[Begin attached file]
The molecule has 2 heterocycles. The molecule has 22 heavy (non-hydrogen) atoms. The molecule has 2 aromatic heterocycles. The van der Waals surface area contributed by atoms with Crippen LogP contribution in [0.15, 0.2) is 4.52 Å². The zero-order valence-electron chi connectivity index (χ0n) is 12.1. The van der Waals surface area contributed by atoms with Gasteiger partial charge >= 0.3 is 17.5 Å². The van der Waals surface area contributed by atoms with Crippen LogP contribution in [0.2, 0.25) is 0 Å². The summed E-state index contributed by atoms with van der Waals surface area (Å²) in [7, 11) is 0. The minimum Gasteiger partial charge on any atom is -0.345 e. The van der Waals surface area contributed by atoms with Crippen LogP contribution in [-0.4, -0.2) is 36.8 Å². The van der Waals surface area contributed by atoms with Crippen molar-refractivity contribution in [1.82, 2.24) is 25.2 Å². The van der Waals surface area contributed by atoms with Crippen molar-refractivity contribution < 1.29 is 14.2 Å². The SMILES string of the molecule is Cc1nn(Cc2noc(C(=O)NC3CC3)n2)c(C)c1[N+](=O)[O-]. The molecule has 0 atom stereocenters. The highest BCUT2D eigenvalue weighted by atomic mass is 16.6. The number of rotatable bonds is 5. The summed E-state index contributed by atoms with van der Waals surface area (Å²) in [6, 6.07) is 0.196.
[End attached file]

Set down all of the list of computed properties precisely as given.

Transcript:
The molecule has 2 heterocycles. The molecule has 22 heavy (non-hydrogen) atoms. The molecule has 2 aromatic heterocycles. The van der Waals surface area contributed by atoms with Crippen LogP contribution in [0.15, 0.2) is 4.52 Å². The zero-order valence-electron chi connectivity index (χ0n) is 12.1. The van der Waals surface area contributed by atoms with Gasteiger partial charge >= 0.3 is 17.5 Å². The van der Waals surface area contributed by atoms with Crippen LogP contribution in [0.2, 0.25) is 0 Å². The summed E-state index contributed by atoms with van der Waals surface area (Å²) in [7, 11) is 0. The minimum Gasteiger partial charge on any atom is -0.345 e. The van der Waals surface area contributed by atoms with Crippen LogP contribution in [-0.4, -0.2) is 36.8 Å². The van der Waals surface area contributed by atoms with Crippen molar-refractivity contribution in [1.82, 2.24) is 25.2 Å². The van der Waals surface area contributed by atoms with Crippen molar-refractivity contribution < 1.29 is 14.2 Å². The SMILES string of the molecule is Cc1nn(Cc2noc(C(=O)NC3CC3)n2)c(C)c1[N+](=O)[O-]. The molecule has 0 atom stereocenters. The highest BCUT2D eigenvalue weighted by atomic mass is 16.6. The number of rotatable bonds is 5. The summed E-state index contributed by atoms with van der Waals surface area (Å²) in [6, 6.07) is 0.196.